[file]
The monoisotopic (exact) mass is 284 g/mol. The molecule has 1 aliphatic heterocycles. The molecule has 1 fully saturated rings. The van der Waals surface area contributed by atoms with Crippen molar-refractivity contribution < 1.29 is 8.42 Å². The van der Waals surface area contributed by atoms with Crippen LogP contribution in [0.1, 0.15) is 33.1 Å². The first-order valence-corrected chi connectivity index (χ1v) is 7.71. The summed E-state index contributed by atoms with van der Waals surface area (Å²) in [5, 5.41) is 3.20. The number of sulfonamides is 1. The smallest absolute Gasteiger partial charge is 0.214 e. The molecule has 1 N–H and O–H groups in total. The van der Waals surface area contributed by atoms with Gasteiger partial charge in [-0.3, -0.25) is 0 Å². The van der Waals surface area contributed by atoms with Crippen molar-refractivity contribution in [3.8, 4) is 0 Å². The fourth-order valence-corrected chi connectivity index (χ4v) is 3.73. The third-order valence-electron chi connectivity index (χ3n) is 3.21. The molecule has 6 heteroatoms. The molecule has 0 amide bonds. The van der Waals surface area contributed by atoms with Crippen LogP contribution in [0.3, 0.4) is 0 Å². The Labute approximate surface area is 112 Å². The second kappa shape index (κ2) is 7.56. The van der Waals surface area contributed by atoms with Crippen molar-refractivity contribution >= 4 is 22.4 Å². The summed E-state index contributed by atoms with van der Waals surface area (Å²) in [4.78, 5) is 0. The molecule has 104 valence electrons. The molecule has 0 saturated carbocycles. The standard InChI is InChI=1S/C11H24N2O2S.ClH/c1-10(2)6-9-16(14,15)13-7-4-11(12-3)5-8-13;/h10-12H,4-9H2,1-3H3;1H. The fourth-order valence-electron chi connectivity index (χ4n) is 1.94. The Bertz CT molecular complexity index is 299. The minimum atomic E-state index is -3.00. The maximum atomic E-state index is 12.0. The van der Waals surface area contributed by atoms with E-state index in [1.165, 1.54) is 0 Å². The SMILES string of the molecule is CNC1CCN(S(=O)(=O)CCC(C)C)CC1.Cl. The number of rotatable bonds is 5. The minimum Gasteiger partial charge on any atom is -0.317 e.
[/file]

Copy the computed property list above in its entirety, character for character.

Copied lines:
The monoisotopic (exact) mass is 284 g/mol. The molecule has 1 aliphatic heterocycles. The molecule has 1 fully saturated rings. The van der Waals surface area contributed by atoms with Crippen molar-refractivity contribution < 1.29 is 8.42 Å². The van der Waals surface area contributed by atoms with Crippen LogP contribution in [0.1, 0.15) is 33.1 Å². The first-order valence-corrected chi connectivity index (χ1v) is 7.71. The summed E-state index contributed by atoms with van der Waals surface area (Å²) in [5, 5.41) is 3.20. The number of sulfonamides is 1. The smallest absolute Gasteiger partial charge is 0.214 e. The molecule has 1 N–H and O–H groups in total. The van der Waals surface area contributed by atoms with Gasteiger partial charge in [-0.3, -0.25) is 0 Å². The van der Waals surface area contributed by atoms with Crippen molar-refractivity contribution in [3.8, 4) is 0 Å². The fourth-order valence-corrected chi connectivity index (χ4v) is 3.73. The third-order valence-electron chi connectivity index (χ3n) is 3.21. The molecule has 6 heteroatoms. The molecule has 0 amide bonds. The van der Waals surface area contributed by atoms with Crippen LogP contribution in [0.3, 0.4) is 0 Å². The Labute approximate surface area is 112 Å². The second kappa shape index (κ2) is 7.56. The van der Waals surface area contributed by atoms with Crippen molar-refractivity contribution >= 4 is 22.4 Å². The summed E-state index contributed by atoms with van der Waals surface area (Å²) in [4.78, 5) is 0. The molecule has 104 valence electrons. The molecule has 0 saturated carbocycles. The standard InChI is InChI=1S/C11H24N2O2S.ClH/c1-10(2)6-9-16(14,15)13-7-4-11(12-3)5-8-13;/h10-12H,4-9H2,1-3H3;1H. The fourth-order valence-electron chi connectivity index (χ4n) is 1.94. The Bertz CT molecular complexity index is 299. The minimum atomic E-state index is -3.00. The maximum atomic E-state index is 12.0. The van der Waals surface area contributed by atoms with E-state index in [1.165, 1.54) is 0 Å². The SMILES string of the molecule is CNC1CCN(S(=O)(=O)CCC(C)C)CC1.Cl. The number of rotatable bonds is 5. The minimum Gasteiger partial charge on any atom is -0.317 e.